And so the 24th annual Santa Barbara International Film Festival has come to an end. Of course I didn’t see as many films as I would have liked, and of course there was plenty of mediocrity, but it was a splendid week, full of interesting stuff, and attaining the goal which should be that of every festival, namely a celebration of film within a local community. One of the nicest things about the festival was that it did seem an entirely local affair – most everyone I spoke to was actually from the town or its environs, the screenings were preceded by cute little films of various locals talking about their feelings for movies, favourite lines and so on, and everyone refers to the festival’s cheerful organiser, Roger Durling, exclusively by his first name.

The awards ceremonies for Kate Winslett, Clint Eastwood and others add a real touch of Hollywood glamour, and of course Santa Barbara itself verges on parody toytown perfectionism (I am always reminded when going there of the Scorpio’s model town in the Simpsons, where the bums turn into mailboxes). But with a plentiful number of friendly and helpful volunteers, audiences enthusiastically exchanging views and tips on all they had seen, and the same faces to be seen up and down State Street all week, it was a happy and cosy affair. Roll on the 25th anniversary!

The main awards were announced on Sunday morning, and the audience award in the evening. We all accepted ballots on the way into screenings, and apparently we liked Skin (d.Anthony Fabian) the best. I missed it (natch). But I kept hearing good things. It stars Sophie Okenedo, Sam Neill and Alice Krieg and is based on the true story of a black girl born to white Afrikaner parents during the 1960s apartheid era.

The rest of the awards were decided by a jury, headed by actor/comedian Dave Stein (a mysterious fellow: he headed the jury last year also, billed as a “film editor”), and including actors James Cromwell and Efren Ramirez (Napoleon Dynamite), director Gil Kenan (Monster House) and producer Leslie Caveny (Everybody Loves Raymond) amongst others. Their top prize, the Panavision Spirit Award for Independent Cinema went to Film Four’s Poppy Shakespeare (d. Benjamin Ross) with which I have little argument because I thought it was terrific. The Best International Film Award went to A Woman In Berlin (Eine Frau in Berlin) (d.Max Fäberböck) which I did not see and about which I heard absolutely nothing, but which is based on the true story of a woman trying to survive the Soviet invasion of Berlin at the end of WWII.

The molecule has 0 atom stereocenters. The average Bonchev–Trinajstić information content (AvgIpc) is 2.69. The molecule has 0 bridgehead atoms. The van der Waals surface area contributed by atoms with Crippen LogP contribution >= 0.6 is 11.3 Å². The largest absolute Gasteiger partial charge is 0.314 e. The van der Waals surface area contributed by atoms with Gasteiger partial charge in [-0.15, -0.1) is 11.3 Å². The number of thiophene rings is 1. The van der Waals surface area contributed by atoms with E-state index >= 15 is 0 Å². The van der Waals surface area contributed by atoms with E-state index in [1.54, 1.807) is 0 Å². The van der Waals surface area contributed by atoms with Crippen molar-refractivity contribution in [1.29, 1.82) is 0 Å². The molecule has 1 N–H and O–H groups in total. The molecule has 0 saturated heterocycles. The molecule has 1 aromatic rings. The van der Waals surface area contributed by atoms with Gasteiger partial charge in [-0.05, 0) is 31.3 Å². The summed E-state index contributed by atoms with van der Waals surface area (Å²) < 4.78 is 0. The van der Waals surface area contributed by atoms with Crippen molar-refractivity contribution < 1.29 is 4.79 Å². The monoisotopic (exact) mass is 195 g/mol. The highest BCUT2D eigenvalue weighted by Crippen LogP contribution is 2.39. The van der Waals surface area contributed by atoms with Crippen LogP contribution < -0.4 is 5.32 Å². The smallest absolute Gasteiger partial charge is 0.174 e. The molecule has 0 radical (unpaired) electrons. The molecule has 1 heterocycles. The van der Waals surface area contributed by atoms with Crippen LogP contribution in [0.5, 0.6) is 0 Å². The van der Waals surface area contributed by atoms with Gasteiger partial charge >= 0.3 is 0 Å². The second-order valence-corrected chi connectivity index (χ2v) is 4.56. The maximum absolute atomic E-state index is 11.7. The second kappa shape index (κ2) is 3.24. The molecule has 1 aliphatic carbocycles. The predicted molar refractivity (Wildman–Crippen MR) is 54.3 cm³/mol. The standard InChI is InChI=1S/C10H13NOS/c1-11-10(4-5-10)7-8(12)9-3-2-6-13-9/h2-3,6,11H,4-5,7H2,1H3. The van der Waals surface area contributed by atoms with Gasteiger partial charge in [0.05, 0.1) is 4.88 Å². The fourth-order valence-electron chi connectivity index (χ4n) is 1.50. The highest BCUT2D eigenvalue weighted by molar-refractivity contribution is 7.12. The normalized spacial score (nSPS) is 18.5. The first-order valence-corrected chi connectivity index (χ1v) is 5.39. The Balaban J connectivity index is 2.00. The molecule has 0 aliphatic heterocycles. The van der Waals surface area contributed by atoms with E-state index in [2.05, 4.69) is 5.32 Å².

There was a strong Latin-American strand to the festival, enthusiastically overseen by Latino CineMedia, and the Nueva Vision Award for best Spanish-language film went to Amor a Morir (d.Fernando Lebrija), which was most enjoyable, but shouldn’t really be winning any awards anywhere. The Eastern Bloc Award went to Kazakhstan’s Academy-nominated Tulpan (d.Sergei Dvortsevoy) of which I kept hearing as audience members’ favourite of the festival. It was fine, but the drama and the ethnography never felt fully integrated to my mind. I don’t know if Bulgaria counts as Eastern Bloc these days, but my vote would undoubtedly have been for Zift (d.Javor Gardev) which was a fantastic and surreal fever dream of a movie that I was sorry to catch only once.

The documentary and social justice awards both went to Yes Madam, Sir (d. Megan Doneman) about the first woman to join the Indian police service and for which I heard nothing but praise; and the short film awards were won by Sam Taylor-Woods’ Love You More about teenagers bonding over the Buzzcocks song, and to the Acadamy-nominated This Way Up (d. Adam Foulkes, Alan Smith).